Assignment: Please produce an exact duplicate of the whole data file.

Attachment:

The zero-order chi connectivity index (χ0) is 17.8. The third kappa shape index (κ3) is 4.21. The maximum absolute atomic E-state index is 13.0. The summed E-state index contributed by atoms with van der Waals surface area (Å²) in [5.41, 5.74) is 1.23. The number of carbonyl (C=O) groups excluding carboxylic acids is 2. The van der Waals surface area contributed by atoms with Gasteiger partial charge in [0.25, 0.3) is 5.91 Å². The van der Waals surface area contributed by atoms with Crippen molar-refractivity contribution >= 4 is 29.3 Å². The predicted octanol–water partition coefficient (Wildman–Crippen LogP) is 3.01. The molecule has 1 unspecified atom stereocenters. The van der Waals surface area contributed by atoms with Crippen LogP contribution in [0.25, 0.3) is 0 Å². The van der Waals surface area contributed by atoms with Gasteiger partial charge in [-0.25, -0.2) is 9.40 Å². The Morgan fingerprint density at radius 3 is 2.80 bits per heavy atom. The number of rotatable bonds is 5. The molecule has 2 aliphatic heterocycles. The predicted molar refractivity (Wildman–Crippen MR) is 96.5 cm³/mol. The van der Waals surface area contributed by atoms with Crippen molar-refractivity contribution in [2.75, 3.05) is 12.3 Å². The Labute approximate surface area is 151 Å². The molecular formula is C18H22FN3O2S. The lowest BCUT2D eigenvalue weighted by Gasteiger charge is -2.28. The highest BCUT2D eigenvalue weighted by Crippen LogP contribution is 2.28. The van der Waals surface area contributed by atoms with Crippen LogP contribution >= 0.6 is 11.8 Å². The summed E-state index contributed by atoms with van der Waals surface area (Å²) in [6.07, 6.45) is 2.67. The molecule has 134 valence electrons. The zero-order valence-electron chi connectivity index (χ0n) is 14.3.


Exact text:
The zero-order chi connectivity index (χ0) is 17.8. The third kappa shape index (κ3) is 4.21. The maximum absolute atomic E-state index is 13.0. The summed E-state index contributed by atoms with van der Waals surface area (Å²) in [5.41, 5.74) is 1.23. The number of carbonyl (C=O) groups excluding carboxylic acids is 2. The van der Waals surface area contributed by atoms with Gasteiger partial charge in [0.25, 0.3) is 5.91 Å². The van der Waals surface area contributed by atoms with Crippen molar-refractivity contribution >= 4 is 29.3 Å². The predicted octanol–water partition coefficient (Wildman–Crippen LogP) is 3.01. The molecule has 1 unspecified atom stereocenters. The van der Waals surface area contributed by atoms with Crippen LogP contribution in [0.25, 0.3) is 0 Å². The van der Waals surface area contributed by atoms with Gasteiger partial charge in [-0.25, -0.2) is 9.40 Å². The Morgan fingerprint density at radius 3 is 2.80 bits per heavy atom. The number of rotatable bonds is 5. The molecule has 2 aliphatic heterocycles. The predicted molar refractivity (Wildman–Crippen MR) is 96.5 cm³/mol. The van der Waals surface area contributed by atoms with Crippen molar-refractivity contribution in [2.75, 3.05) is 12.3 Å². The Labute approximate surface area is 151 Å². The molecular formula is C18H22FN3O2S. The lowest BCUT2D eigenvalue weighted by Gasteiger charge is -2.28. The highest BCUT2D eigenvalue weighted by Crippen LogP contribution is 2.28. The van der Waals surface area contributed by atoms with Crippen LogP contribution >= 0.6 is 11.8 Å². The summed E-state index contributed by atoms with van der Waals surface area (Å²) in [6.07, 6.45) is 2.67. The molecule has 134 valence electrons. The zero-order valence-electron chi connectivity index (χ0n) is 14.3.